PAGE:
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being frightened off the cost of skincare

(72 Posts)
MrsKravitz Fri 01-Jul-11 09:41:50

Even when standing in front of regular brands in the supermarket? The cost of the "whole set" freaks me out. Is it false economy to buy any old cheap crap and will my face pay for it at the end?

kreecherlivesupstairs Fri 01-Jul-11 09:43:16

WTF is the whole set? I get a bar of glycerine soap for a couple of euros. That's how much I am prepared to spend on skin care.

MollysChamber Fri 01-Jul-11 09:45:03

The cheaper option would be a budget cleanser, splash of cold water instead of toner and a decent moisturiser. The moisturiser is the most important product unless you have very oily skin in which case a good cleanser is probably the priority.

MrsKravitz Fri 01-Jul-11 09:46:03

Cleanser, any extra serums etc and moisturiser. Of course, then you have day and night ones . Bloody hell. And then there are ones that I no longer qualify for because I am too old. Apparently.

dreamingbohemian Fri 01-Jul-11 09:46:08

What kind of skin do you have?

I have very sensitive skin and have to shell out a fair bit, unfortunately. My best friend can wash her face with bar soap with no problems.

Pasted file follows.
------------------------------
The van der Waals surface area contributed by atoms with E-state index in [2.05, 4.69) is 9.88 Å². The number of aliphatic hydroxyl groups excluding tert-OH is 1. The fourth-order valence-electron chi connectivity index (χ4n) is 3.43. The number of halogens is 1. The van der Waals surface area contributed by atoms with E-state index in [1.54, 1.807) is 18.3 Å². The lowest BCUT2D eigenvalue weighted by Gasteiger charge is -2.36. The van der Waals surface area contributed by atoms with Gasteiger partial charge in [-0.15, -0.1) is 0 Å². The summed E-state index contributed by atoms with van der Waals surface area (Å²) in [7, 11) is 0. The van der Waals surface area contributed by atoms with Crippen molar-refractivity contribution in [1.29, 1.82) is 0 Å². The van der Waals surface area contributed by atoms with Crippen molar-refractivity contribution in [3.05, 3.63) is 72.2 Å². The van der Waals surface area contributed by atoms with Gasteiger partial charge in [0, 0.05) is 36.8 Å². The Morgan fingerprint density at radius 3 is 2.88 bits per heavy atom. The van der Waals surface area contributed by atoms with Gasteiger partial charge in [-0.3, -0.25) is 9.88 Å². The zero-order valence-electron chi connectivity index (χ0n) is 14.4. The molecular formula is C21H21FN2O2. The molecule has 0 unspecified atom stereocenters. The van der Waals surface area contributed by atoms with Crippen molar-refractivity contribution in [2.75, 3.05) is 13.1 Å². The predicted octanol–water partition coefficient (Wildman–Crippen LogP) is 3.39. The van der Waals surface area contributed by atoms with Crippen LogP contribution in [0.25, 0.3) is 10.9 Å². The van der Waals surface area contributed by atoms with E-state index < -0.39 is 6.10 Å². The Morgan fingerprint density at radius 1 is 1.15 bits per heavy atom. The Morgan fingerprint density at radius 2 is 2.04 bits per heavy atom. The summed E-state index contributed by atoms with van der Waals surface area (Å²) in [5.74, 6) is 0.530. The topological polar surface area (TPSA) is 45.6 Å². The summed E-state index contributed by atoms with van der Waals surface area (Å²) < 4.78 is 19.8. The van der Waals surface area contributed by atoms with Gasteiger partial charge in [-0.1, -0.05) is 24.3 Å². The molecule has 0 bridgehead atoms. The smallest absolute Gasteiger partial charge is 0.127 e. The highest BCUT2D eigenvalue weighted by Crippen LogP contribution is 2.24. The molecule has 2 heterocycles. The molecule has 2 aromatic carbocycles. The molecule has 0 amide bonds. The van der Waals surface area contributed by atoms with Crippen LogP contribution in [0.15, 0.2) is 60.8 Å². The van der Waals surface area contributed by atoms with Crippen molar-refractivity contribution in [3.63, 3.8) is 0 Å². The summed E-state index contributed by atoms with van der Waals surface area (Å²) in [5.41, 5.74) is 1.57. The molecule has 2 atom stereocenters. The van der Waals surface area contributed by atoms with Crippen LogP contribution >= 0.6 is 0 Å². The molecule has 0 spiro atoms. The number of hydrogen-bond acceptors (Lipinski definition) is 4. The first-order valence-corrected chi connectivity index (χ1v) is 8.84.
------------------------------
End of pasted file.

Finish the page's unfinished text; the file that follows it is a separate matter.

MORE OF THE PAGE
Generally you don't need that much though, a gentle cleanser, a good moisturiser.

WorzselMummage Fri 01-Jul-11 09:46:17

What scares me about skincare is that people who spend a load of money on it usually have worse skin than people who don't.


worraliberty Fri 01-Jul-11 09:46:21

I wash my face with water..cleanse it with a baby wipe and if it's a bit dry, I pop some vaseline on it before bed.

Job done.

MrsKravitz Fri 01-Jul-11 09:46:42

Never found a decent moisturiser. Grizzle.

dreamingbohemian Fri 01-Jul-11 09:47:03

Oh don't bother with day and night, that's marketing

OrangeHat Fri 01-Jul-11 09:47:07

My skin is a lot better since I laid off the products. (I have combination sensitive skin - very pale).

I use "simple" stuff for the bits I do use - moisturiser and cleanser. They aren't too pricey.

MrsKravitz Fri 01-Jul-11 09:47:25

dreaming I have regular 46 year old skin, with make up.

MrsKravitz Fri 01-Jul-11 09:48:01

Bit dry these days tbh

OrangeHat Fri 01-Jul-11 09:49:24

It's all the same stuff really. I am using DDs body lotion for ezcema on my face at the moment (as it's just there) and it's fine. Vaseline is also good as worra says if you have dry skin.

I fannied around with clinique etc for years but really it's all much of a muchness.

sparkle12mar08 Fri 01-Jul-11 09:50:02

The key to skincare is doing it regularly. A £2.99 moisturiser from Tesco will do the same job as a £200 Creme de la Mer, as long as you use it regularly. And if you learn a decent basic facial massage technique you can gicv yourself a mini facelift everyday in under ten minutes.

ifancyashandy Fri 01-Jul-11 09:50:09

A dermatologist told me the Simple range was fine. Not pricey at all. But aged 46, I would probably buy their most expensive moisturiser.

tinker316 Fri 01-Jul-11 09:50:22

I use simple wipes at bedtime & every other night johnsons facial scrub.